Your complete guide to studying Biomedical Science

Everything you need to know about studying Biomedical Science

part of Medicine & Health

What is Biomedical Sciences?

A degree in Biomedical Sciences focuses on the study of cells, organs, and systems within the human body and understanding how they function. The programme covers areas such as genetics, immunology, and microbiology, which are essential in understanding and treating diseases.

Biomedical Sciences Specialisations

Like most sciences today, Biomedical Sciences have many areas of specialisation, the most common being:

  • Medical Microbiology;
  • Clinical Biochemistry;
  • Haematology;
  • Immunology.

Considering the complexity of the field, at least a Master's degree is usually necessary to become an expert in any of the areas mentioned above.

What will you learn during a Biomedical Sciences programme?


As a biomedical science major, you'll study biochemical and physiological functions, anatomical and histological structures, epidemiology, and pharmacology. You'll learn how to both maintain and promote health in humans and animals with knowledge in the basics of nutrition, diseases, and immunology.

A Biomedical Sciences programme turns you into a well-trained scientist with in-depth knowledge of human anatomy and biology, histology – the microscopic study of biological and anatomical tissues, epidemiology – what determines health and disease, and pharmacology. Here's what you'll learn in more detail:

  • thorough understanding of human physiology and anatomy;
  • knowledge of the cellular and molecular basis of diseases;
  • techniques for diagnosing and monitoring diseases;
  • understanding of genetic factors in health and disease;
  • skills to carry out laboratory tests and interpret their results.

Courses you'll likely take include:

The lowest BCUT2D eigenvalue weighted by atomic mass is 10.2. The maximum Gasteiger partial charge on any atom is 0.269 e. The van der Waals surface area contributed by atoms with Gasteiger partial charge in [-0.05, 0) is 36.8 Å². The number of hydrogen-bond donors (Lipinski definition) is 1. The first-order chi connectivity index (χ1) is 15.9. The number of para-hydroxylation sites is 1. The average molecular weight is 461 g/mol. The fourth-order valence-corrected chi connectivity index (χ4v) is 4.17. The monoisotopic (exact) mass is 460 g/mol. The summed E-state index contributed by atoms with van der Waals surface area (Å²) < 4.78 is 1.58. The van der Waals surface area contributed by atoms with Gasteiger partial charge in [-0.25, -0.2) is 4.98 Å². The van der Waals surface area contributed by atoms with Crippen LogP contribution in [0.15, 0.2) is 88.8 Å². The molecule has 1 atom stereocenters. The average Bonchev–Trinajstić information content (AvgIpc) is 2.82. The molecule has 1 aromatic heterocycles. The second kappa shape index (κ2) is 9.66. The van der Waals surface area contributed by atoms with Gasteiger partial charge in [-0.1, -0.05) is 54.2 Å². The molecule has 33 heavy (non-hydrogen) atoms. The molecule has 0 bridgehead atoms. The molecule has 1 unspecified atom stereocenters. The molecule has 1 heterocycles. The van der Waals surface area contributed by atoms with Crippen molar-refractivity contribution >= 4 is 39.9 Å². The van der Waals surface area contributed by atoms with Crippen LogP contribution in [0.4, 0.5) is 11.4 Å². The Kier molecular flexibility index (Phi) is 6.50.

• Human Anatomy and Physiology, where you study the human body and its functions;
  • Cellular and Molecular Biology: where you study cellular and molecular mechanisms that underpin life;
  • Pathophysiology, about the functional changes that accompany diseases;
  • Immunology, the exploration of the immune system and its role in health and disease;
  • Medical Genetics, an investigation of the role of genetics in disease and health.

Biomedical Sciences is a challenging and exciting degree. This is an excellent choice if you're interested in health, disease, and the science on which medicine is based, but you're not interested in practising medicine as a doctor. The skills you get from Biomedical Sciences courses are applicable in various health science sectors, including research, clinical diagnostics, and public health.

Skills required for a degree in Biomedical Sciences

The Biomedical Sciences degree requirements include a good understanding of biology and chemistry, strong analytical and problem-solving skills, and a capacity for meticulous and precise work. As much of the work involves laboratory testing, practical laboratory skills are also crucial.

What can you do with a Biomedical Sciences degree?

A Biomedical Sciences degree can lead to a broad range of careers in health science. The jobs you can get with a Biomedical Sciences degree include:

  • Biomedical Scientist;
  • Clinical Laboratory Scientist;
  • Research Scientist;
  • Genetic Counsellor;
  • Healthcare Scientist.

Biomedical Sciences is a complex subject which requires at least a Bachelor's and a Master's degree in order to specialise and become an expert in any of the areas mentioned above. So, is a Biomedical Sciences degree worth it? Absolutely! If you're interested in the science that explores and understands health and disease, this degree leads to a rewarding and impactful career path.

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